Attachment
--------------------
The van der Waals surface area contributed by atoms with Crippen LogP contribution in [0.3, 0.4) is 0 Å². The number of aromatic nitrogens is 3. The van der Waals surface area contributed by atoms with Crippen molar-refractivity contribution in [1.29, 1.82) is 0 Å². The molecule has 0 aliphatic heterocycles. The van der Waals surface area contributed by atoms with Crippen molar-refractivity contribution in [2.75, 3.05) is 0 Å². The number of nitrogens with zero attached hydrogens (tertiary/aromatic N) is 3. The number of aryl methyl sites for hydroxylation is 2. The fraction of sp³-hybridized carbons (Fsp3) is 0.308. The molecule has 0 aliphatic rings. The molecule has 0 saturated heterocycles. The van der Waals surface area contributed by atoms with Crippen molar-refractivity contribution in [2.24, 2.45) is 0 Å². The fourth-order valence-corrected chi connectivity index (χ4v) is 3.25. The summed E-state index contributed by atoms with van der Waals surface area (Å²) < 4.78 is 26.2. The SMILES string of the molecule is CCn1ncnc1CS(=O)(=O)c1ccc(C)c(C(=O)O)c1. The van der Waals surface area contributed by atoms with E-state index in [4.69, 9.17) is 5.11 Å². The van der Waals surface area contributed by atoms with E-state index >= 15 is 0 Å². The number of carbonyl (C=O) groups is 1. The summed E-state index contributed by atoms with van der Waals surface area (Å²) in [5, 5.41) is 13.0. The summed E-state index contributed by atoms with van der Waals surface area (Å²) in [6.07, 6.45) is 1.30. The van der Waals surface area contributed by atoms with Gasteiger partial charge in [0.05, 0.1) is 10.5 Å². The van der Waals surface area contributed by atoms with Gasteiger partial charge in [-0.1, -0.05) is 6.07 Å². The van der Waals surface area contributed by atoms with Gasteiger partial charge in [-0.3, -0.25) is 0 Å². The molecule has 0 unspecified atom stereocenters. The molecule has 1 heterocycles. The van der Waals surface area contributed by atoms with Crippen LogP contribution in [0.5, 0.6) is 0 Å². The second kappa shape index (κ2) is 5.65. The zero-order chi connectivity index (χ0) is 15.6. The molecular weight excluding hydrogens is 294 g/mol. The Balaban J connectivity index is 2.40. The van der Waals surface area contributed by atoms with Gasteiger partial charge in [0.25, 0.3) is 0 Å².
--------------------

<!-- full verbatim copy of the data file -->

The van der Waals surface area contributed by atoms with Crippen LogP contribution in [0.3, 0.4) is 0 Å². The number of aromatic nitrogens is 3. The van der Waals surface area contributed by atoms with Crippen molar-refractivity contribution in [1.29, 1.82) is 0 Å². The molecule has 0 aliphatic heterocycles. The van der Waals surface area contributed by atoms with Crippen molar-refractivity contribution in [2.75, 3.05) is 0 Å². The number of nitrogens with zero attached hydrogens (tertiary/aromatic N) is 3. The number of aryl methyl sites for hydroxylation is 2. The fraction of sp³-hybridized carbons (Fsp3) is 0.308. The molecule has 0 aliphatic rings. The molecule has 0 saturated heterocycles. The van der Waals surface area contributed by atoms with Crippen molar-refractivity contribution in [2.24, 2.45) is 0 Å². The fourth-order valence-corrected chi connectivity index (χ4v) is 3.25. The summed E-state index contributed by atoms with van der Waals surface area (Å²) < 4.78 is 26.2. The SMILES string of the molecule is CCn1ncnc1CS(=O)(=O)c1ccc(C)c(C(=O)O)c1. The van der Waals surface area contributed by atoms with E-state index in [4.69, 9.17) is 5.11 Å². The van der Waals surface area contributed by atoms with E-state index >= 15 is 0 Å². The number of carbonyl (C=O) groups is 1. The summed E-state index contributed by atoms with van der Waals surface area (Å²) in [5, 5.41) is 13.0. The summed E-state index contributed by atoms with van der Waals surface area (Å²) in [6.07, 6.45) is 1.30. The van der Waals surface area contributed by atoms with Gasteiger partial charge in [0.05, 0.1) is 10.5 Å². The van der Waals surface area contributed by atoms with Gasteiger partial charge in [-0.1, -0.05) is 6.07 Å². The van der Waals surface area contributed by atoms with Gasteiger partial charge in [-0.3, -0.25) is 0 Å². The molecule has 0 unspecified atom stereocenters. The molecule has 1 heterocycles. The van der Waals surface area contributed by atoms with Crippen LogP contribution in [0.5, 0.6) is 0 Å². The second kappa shape index (κ2) is 5.65. The zero-order chi connectivity index (χ0) is 15.6. The molecular weight excluding hydrogens is 294 g/mol. The Balaban J connectivity index is 2.40. The van der Waals surface area contributed by atoms with Gasteiger partial charge in [0.25, 0.3) is 0 Å².